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J Infect Dis. 2008 Oct 1;198(7):984-93. doi: 10.1086/591467.

Virus and antibody dynamics in acute west nile virus infection.

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Blood Systems Research Institute, San Francisco, CA 94118, USA.



The dynamics of the early stages of West Nile virus (WNV) infection can be assessed by follow-up studies of viremic blood donors.


A total of 245 donors with WNV viremia were followed up weekly for 4 weeks and then monthly for up to 6 additional months or until seroconversion. Plasma samples were tested for WNV RNA by transcription-mediated amplification (TMA) and for WNV-specific IgM and IgG antibodies. RNA persistence was investigated by 6 replicate TMA tests; samples that were viremic for >40 days were tested for WNV-neutralizing activity. Follow up of 35 additional viremic donors for up to 404 days was conducted to evaluate persistence of WNV-specific antibody.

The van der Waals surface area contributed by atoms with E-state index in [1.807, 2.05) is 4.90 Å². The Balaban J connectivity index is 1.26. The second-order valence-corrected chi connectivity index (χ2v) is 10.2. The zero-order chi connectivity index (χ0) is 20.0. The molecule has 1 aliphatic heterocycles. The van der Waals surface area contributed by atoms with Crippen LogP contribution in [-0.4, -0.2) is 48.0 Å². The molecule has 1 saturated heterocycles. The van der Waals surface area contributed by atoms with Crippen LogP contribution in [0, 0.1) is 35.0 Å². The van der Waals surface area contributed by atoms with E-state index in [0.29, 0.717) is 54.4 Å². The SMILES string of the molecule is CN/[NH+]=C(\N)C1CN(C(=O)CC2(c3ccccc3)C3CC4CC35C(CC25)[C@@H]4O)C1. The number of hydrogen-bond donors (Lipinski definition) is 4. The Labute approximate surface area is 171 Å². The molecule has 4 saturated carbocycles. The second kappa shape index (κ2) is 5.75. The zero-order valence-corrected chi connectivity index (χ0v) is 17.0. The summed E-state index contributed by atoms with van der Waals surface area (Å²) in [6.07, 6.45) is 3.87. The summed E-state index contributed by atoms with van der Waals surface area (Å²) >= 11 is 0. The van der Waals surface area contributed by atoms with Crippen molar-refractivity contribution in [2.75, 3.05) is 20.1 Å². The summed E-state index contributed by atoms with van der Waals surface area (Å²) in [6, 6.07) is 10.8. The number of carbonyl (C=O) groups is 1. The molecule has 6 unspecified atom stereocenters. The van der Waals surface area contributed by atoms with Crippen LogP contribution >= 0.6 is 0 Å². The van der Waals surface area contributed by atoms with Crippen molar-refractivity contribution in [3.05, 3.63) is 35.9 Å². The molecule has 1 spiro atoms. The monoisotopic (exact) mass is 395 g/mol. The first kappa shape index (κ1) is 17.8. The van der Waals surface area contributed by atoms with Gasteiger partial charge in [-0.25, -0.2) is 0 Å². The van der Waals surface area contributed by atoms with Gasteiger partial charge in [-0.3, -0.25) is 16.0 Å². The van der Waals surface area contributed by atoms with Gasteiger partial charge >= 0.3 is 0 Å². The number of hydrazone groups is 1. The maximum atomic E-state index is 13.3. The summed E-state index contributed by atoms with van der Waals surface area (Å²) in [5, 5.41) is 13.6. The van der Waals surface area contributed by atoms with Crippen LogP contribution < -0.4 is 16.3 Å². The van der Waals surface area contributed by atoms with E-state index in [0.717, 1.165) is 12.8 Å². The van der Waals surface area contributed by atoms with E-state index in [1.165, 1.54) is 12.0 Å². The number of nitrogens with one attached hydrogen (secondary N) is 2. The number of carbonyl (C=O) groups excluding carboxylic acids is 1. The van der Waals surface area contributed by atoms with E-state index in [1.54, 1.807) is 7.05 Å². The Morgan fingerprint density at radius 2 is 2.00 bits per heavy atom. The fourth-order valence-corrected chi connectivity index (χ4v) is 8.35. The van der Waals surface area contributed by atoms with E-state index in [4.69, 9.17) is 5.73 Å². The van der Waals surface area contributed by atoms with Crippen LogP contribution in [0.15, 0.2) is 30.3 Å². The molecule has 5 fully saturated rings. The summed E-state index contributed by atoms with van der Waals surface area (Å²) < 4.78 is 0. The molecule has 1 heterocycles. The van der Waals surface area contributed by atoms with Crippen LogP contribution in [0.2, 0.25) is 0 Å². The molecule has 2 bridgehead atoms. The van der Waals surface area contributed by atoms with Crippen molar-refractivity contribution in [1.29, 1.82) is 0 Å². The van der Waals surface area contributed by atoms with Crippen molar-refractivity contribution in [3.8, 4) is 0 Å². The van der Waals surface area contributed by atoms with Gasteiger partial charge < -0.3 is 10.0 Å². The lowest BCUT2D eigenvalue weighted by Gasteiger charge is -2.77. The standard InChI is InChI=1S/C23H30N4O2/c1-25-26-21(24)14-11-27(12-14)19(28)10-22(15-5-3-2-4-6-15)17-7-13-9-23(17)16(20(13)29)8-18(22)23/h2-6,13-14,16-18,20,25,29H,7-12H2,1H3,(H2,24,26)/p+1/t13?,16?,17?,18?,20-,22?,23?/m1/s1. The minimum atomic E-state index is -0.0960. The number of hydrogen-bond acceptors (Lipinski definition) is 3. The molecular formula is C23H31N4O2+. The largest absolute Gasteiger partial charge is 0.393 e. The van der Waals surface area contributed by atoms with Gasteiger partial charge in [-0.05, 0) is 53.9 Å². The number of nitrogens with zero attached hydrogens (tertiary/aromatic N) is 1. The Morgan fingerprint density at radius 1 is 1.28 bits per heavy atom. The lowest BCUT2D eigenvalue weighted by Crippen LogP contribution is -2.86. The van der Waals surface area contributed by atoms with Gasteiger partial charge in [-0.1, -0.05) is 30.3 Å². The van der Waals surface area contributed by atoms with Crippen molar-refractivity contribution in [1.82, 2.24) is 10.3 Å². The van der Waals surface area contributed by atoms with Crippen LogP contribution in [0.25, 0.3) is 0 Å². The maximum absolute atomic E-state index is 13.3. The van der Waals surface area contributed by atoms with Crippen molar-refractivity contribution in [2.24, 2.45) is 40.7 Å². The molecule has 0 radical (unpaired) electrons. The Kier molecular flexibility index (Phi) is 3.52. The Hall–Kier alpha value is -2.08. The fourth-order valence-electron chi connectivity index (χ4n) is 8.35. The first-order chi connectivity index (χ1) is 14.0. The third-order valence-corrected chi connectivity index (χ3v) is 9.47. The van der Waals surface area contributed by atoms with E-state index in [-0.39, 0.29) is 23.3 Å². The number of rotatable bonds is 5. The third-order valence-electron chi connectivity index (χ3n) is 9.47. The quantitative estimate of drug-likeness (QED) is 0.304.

The median time from RNA detection to IgM seroconversion was 3.9 days; to IgG seroconversion, 7.7 days; to RNA negativity by single-replicate TMA, 13.2 days; and to RNA negativity by 6-replicate TMA, 6.1 additional days after results of single-replicate TMA are negative. For 4 donors in whom RNA persisted for >40 days after the index donation, all samples obtained after this threshold were also positive for WNV IgG and neutralizing activity. The mean times to IgM and IgA negativity were 156 and 220 days, respectively.


IgM and IgG develop rapidly after viremia and before RNA levels become undetectable, which occurred a mean of 13.2 days after the index donation among donors in this study. WNV RNA detection by replicate TMA rarely persists for >40 days after the index donation and is accompanied by WNV-specific neutralizing antibody, consistent with an absence of WNV transmission via transfusion of seropositive blood components.

[Indexed for MEDLINE]

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